Why Is Twitter Trending Alton ‘Serling’ Instead Of Sterling?

There’s a strange thing happening on Twitter right now. According to Twitter’s trending section, #AltonSerling has received more than 10,000 tweets. However, as reported by the Inquisitr, the name of the man being shown shot to death in a graphic second video is Alton Sterling, not Alton Serling.

Whereas Sterling’s name does not show up under the Twitter trending section, the tweets about Alton with his name correctly spelled are coming into the social media network site quickly and furiously in the wake of the second video emerging.

In the trending section of Facebook as of this writing, Sterling’s name does not appear yet — neither Serling nor Sterling — but Facebook’s trending section is known to fall behind that of Twitter’s trending section, which tends to more immediately reflect what folks are tweeting about and sharing online.

Facebook does report “Alton Sterling shooting” as a trending search term when one types those words in Facebook’s search engine. The “Alton Sterling shooting video” is reported by Facebook as a popular search phrase, with more than 10,000 people talking about the video as of this writing.

Other variations, such as the shooting of Alton, are reported to have received more than 6,000 people talking about the topic currently. Sterling’s name alone has more than 57,000 people talking about the topic, according to Facebook, with “RIP Alton” wishes garnering more than 17,000 people talking about the topic.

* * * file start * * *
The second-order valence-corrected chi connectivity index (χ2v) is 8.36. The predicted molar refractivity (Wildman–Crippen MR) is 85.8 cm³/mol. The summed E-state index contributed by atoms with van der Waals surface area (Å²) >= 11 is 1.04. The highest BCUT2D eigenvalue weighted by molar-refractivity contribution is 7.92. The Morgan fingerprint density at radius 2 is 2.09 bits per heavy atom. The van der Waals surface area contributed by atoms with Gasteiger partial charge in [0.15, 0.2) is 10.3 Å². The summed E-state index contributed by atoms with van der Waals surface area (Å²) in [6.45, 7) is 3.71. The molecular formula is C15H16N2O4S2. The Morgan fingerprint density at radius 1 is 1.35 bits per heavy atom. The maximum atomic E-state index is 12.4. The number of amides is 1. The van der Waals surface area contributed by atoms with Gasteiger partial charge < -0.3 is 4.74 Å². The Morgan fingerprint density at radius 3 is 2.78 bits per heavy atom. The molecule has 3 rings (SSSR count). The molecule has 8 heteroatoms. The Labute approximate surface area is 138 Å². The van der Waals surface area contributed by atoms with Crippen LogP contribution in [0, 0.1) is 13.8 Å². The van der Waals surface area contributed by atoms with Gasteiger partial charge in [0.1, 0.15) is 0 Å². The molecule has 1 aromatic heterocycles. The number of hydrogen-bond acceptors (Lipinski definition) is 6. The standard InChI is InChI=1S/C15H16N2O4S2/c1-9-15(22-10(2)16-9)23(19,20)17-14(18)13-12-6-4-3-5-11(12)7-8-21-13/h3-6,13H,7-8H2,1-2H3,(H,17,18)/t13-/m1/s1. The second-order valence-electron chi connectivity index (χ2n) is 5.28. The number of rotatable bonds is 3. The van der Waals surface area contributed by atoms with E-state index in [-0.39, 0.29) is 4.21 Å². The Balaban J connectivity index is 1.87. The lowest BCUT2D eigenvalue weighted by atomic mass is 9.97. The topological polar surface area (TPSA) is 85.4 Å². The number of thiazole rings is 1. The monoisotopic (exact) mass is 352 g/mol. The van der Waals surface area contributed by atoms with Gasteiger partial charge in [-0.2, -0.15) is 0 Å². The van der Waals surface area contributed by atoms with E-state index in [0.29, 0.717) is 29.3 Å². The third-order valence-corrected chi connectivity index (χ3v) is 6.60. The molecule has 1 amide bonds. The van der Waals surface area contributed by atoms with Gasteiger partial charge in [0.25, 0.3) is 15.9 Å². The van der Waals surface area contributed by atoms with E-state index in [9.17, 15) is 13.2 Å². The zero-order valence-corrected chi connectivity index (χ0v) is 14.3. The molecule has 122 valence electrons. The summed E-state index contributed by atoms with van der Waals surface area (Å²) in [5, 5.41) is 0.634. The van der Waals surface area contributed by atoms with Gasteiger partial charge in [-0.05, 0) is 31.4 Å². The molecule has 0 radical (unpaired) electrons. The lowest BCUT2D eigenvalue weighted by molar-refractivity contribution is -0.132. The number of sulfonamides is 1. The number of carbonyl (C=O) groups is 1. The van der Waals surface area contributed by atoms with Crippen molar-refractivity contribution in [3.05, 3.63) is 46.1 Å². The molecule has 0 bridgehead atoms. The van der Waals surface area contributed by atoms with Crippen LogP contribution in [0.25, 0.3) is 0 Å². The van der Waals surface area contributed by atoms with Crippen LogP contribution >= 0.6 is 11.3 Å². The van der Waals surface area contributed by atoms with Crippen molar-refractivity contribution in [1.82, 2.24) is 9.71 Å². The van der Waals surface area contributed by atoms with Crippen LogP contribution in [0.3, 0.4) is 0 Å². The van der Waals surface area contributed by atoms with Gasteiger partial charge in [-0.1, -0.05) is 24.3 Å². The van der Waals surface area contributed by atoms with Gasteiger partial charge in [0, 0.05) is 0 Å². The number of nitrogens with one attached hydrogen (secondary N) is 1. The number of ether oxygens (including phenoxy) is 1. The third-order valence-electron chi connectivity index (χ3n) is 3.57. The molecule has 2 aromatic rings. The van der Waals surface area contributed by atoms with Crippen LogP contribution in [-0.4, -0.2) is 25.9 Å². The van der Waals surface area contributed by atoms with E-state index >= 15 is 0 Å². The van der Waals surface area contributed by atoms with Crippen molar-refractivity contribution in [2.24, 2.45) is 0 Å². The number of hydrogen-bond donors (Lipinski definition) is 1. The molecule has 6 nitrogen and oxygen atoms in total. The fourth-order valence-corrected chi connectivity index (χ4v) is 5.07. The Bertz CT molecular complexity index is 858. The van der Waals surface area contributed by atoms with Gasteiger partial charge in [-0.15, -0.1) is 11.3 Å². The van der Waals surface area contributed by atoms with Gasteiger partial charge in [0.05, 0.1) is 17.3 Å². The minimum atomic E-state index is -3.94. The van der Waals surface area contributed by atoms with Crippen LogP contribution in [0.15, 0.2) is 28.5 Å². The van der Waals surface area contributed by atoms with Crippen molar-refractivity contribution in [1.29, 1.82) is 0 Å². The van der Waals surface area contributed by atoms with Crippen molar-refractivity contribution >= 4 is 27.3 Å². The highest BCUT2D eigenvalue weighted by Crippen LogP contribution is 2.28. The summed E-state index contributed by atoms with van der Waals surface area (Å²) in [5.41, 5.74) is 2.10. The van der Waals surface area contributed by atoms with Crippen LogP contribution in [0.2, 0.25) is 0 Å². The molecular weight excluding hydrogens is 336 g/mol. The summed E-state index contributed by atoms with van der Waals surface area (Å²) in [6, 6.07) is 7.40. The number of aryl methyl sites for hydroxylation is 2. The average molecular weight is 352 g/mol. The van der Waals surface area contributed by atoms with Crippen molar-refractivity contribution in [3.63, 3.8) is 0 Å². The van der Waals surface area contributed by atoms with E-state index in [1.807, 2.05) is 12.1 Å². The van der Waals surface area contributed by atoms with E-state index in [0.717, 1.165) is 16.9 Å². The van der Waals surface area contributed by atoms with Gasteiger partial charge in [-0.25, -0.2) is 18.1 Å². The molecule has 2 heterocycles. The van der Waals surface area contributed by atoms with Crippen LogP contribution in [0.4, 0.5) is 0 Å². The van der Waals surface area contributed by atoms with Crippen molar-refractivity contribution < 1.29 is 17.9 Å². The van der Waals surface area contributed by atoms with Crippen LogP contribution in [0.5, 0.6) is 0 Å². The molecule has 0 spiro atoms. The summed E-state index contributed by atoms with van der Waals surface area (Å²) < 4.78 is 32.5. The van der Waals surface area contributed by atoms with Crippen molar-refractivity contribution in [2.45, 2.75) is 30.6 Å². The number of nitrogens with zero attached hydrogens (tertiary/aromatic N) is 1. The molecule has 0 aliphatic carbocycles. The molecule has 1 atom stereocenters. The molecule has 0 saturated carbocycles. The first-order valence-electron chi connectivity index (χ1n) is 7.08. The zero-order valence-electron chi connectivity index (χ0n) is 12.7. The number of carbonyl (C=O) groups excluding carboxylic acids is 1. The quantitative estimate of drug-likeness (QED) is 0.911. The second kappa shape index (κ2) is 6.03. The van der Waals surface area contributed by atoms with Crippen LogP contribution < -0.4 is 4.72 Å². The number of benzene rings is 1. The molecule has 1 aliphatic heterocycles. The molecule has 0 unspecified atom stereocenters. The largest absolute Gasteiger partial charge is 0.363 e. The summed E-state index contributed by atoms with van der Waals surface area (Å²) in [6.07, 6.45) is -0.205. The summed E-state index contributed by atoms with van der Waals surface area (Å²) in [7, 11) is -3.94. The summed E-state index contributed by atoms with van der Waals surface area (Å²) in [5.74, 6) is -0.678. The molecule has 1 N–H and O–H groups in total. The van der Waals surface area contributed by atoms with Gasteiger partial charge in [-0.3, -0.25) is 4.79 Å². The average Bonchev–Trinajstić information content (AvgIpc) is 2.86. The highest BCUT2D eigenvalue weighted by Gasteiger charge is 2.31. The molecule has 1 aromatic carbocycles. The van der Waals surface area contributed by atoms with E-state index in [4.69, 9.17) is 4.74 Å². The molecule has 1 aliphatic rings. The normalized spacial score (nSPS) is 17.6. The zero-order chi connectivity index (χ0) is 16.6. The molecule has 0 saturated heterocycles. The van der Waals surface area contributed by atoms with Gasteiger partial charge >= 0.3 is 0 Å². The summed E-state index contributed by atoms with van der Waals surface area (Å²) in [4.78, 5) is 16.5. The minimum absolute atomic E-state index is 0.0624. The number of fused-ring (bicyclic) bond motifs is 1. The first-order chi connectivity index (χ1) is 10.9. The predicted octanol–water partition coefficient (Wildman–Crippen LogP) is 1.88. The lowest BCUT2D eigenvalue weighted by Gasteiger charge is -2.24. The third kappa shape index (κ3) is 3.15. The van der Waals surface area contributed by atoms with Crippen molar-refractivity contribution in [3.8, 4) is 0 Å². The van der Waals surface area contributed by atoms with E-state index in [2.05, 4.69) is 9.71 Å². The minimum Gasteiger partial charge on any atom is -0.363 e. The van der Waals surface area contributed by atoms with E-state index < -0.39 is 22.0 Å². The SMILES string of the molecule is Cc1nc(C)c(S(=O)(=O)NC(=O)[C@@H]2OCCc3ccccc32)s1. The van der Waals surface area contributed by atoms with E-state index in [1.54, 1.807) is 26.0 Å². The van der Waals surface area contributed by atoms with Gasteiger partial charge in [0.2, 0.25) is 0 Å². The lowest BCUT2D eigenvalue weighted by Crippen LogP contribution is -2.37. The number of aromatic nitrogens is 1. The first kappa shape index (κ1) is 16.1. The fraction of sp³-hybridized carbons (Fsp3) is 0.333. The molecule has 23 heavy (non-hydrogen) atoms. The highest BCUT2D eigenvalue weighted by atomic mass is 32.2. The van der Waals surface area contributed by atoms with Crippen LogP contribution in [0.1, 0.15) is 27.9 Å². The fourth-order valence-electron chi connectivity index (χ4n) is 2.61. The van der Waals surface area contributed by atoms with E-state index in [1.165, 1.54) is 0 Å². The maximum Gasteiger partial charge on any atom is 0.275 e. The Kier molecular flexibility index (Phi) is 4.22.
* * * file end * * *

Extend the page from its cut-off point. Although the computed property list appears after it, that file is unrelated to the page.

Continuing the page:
There have been communities set up on Facebook surrounding the shooting death of Alton, but a search for “Alton Serling” does not report that name as a popular topic on Facebook. So, where did Twitter come up with the surname of Serling? That’s a good question for journalists to uncover.

With Facebook being accused by former Facebook employees of manipulating what’s trending, as reported by CBS News, one couldn’t help but wonder if the Sterling versus Serling melee was somehow a typo picked up and carried forth into Twitter — or if something more sinister might be afoot. With “Serling” gaining about 20 tweets to every 140 tweets that “Sterling” gets — with the name Alton Sterling still not showing up in Twitter’s trending section as of this writing — one can’t help but posit the theory that the manipulation of Twitter trending items could be a form of crowd control, albeit online.

To find out the popularity of the #AltonSterling — correctly spelled — hashtag, one would have to actually visit that label on Twitter to see the tweets flooding into the social networking site about Sterling. If one happened upon Twitter without specifically visiting that hashtag, they could see the Serling name trending, but not experience anywhere near the flow of tweets coming into the social networking site as the correctly spelled Sterling name is getting. Which also begs the question: If Sterling’s correct name is getting many more tweets than the incorrectly spelled Serling name, why isn’t #AltonSterling listed under the Twitter trending section?


Even changing one’s location on Twitter to “Baton Rouge Trends,” which would seemingly focus on Sterling, doesn’t result in Alton’s name appearing at all. However, the related searches on Twitter — when one views the “Serling” incorrectly spelled hashtag — result in correctly spelled Sterling searches that find folks coupling Alton’s name with everything from President Obama to searches for the full video, to claims that Sterling was a convicted pedophile.

According to Heavy, Alton was a registered sex offender. Certain reactions to the shooting can be read below.

“God shape our hurt and compassion in a way that drives us to respond Effectively and not Recklessly

“So was a convicted paedophile. As disgusting as that is, Cop’s brutal cold-blooded shooting is not justified or excused.”

[Photo by Gerald Herbert/AP Images]